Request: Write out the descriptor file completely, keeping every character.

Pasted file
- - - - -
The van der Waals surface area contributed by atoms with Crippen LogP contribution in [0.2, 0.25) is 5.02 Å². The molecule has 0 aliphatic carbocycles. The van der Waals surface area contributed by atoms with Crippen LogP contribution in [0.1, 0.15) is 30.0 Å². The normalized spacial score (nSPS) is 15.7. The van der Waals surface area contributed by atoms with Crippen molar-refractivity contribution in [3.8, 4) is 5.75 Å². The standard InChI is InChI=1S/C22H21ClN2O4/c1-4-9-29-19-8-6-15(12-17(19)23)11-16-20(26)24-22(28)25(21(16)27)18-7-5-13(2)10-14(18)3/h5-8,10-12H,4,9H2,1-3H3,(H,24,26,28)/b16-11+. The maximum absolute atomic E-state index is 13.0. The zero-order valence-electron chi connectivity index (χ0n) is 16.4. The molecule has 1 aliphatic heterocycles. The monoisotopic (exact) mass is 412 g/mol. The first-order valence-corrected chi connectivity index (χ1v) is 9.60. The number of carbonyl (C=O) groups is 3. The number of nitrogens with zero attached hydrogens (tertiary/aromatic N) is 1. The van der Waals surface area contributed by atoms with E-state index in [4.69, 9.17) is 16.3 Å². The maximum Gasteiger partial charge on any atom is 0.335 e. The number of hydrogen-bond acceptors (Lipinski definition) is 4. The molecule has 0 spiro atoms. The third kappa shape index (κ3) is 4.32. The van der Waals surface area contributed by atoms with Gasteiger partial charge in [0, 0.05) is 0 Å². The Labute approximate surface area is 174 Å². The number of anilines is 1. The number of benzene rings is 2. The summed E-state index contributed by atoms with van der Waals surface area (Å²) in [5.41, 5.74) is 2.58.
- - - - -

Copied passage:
The van der Waals surface area contributed by atoms with Crippen LogP contribution in [0.2, 0.25) is 5.02 Å². The molecule has 0 aliphatic carbocycles. The van der Waals surface area contributed by atoms with Crippen LogP contribution in [0.1, 0.15) is 30.0 Å². The normalized spacial score (nSPS) is 15.7. The van der Waals surface area contributed by atoms with Crippen molar-refractivity contribution in [3.8, 4) is 5.75 Å². The standard InChI is InChI=1S/C22H21ClN2O4/c1-4-9-29-19-8-6-15(12-17(19)23)11-16-20(26)24-22(28)25(21(16)27)18-7-5-13(2)10-14(18)3/h5-8,10-12H,4,9H2,1-3H3,(H,24,26,28)/b16-11+. The maximum absolute atomic E-state index is 13.0. The zero-order valence-electron chi connectivity index (χ0n) is 16.4. The molecule has 1 aliphatic heterocycles. The monoisotopic (exact) mass is 412 g/mol. The first-order valence-corrected chi connectivity index (χ1v) is 9.60. The number of carbonyl (C=O) groups is 3. The number of nitrogens with zero attached hydrogens (tertiary/aromatic N) is 1. The van der Waals surface area contributed by atoms with E-state index in [4.69, 9.17) is 16.3 Å². The maximum Gasteiger partial charge on any atom is 0.335 e. The number of hydrogen-bond acceptors (Lipinski definition) is 4. The molecule has 0 spiro atoms. The third kappa shape index (κ3) is 4.32. The van der Waals surface area contributed by atoms with Gasteiger partial charge in [0, 0.05) is 0 Å². The Labute approximate surface area is 174 Å². The number of anilines is 1. The number of benzene rings is 2. The summed E-state index contributed by atoms with van der Waals surface area (Å²) in [5.41, 5.74) is 2.58.